Data analytics and optimization methods in biomedical systems: from microbes to humans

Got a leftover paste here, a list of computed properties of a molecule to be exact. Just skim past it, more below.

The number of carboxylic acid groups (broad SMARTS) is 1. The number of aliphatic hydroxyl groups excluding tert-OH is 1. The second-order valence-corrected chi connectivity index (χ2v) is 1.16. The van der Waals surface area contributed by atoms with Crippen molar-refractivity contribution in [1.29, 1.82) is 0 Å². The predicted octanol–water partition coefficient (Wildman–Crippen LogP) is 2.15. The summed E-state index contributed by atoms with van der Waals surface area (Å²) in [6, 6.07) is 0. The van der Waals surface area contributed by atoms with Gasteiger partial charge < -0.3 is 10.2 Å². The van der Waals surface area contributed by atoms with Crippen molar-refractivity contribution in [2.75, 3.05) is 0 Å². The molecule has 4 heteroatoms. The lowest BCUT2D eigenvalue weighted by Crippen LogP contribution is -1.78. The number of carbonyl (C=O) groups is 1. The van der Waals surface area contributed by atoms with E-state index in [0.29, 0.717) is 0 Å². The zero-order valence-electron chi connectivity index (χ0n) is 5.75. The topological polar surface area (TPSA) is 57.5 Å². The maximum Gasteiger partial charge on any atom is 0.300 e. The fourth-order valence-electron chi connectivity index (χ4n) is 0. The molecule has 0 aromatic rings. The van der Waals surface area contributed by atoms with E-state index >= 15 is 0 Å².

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Data analytics and optimization theory are well-developed techniques to describe, predict and optimize real-world systems, and they have been widely used in engineering and science. This dissertation focuses on applications in biomedical systems, ranging from the scale of microbial communities to problems relating to human disease and health care. Starting from the microbial level, the first problem considered is to design metabolic division of labor in microbial communities. Given a number of microbial species living in a community, the starting point of the analysis is a list of all metabolic reactions present in the community, expressed in terms of the metabolite proportions involved in each reaction. Leveraging tools from Flux Balance Analysis (FBA), the problem is formulated as a Mixed Integer Program (MIP) and new methods are developed to solve large scale instances. The strategies found reveal a large space of nuanced and non-intuitive metabolic division of labor opportunities, including, for example, splitting the Tricarboxylic Acid Cycle (TCA) cycle into two separate halves. More broadly, the landscape of possible 1-, 2-, and 3-strain solutions is systematically mapped at increasingly tight constraints on the number of allowed reactions. The second problem addressed involves the prediction and prevention of short-term (30-day) hospital re-admissions. To develop predictive models, a variety of classification algorithms are adapted and coupled with robust (regularized) learning and heuristic feature selection approaches. Using real, large datasets, these methods are shown to reliably predict re-admissions of patients undergoing general surgery, within 30-days of discharge. Beyond predictions, a novel prescriptive method is developed that computes specific control actions with the effect of altering the outcome. This method, termed Prescriptive Support Vector Machines (PSVM), is based on an underlying SVM classifier. Applied to the hospital re-admission data, it is shown to reduce 30-day re-admissions after surgery through better control of the patient’s pre-operative condition. Specifically, using the new method the patient’s pre-operative hematocrit is regulated through limited blood transfusion. In the last problem in this dissertation, a framework for parameter estimation in Regularized Mixed Linear Regression (MLR) problems is developed. In the specific MLR setting considered, training data are generated from a mixture of distinct linear models (or clusters) and the task is to identify the corresponding coefficient vectors. The problem is formulated as a Mixed Integer Program (MIP) subject to regularization constraints on the coefficient vectors. A number of results on the convergence of parameter estimates for MLR are established. In addition, experimental prediction results are presented comparing the prediction algorithm with mean absolute error regression and random forest regression, in terms of both accuracy and interpretability.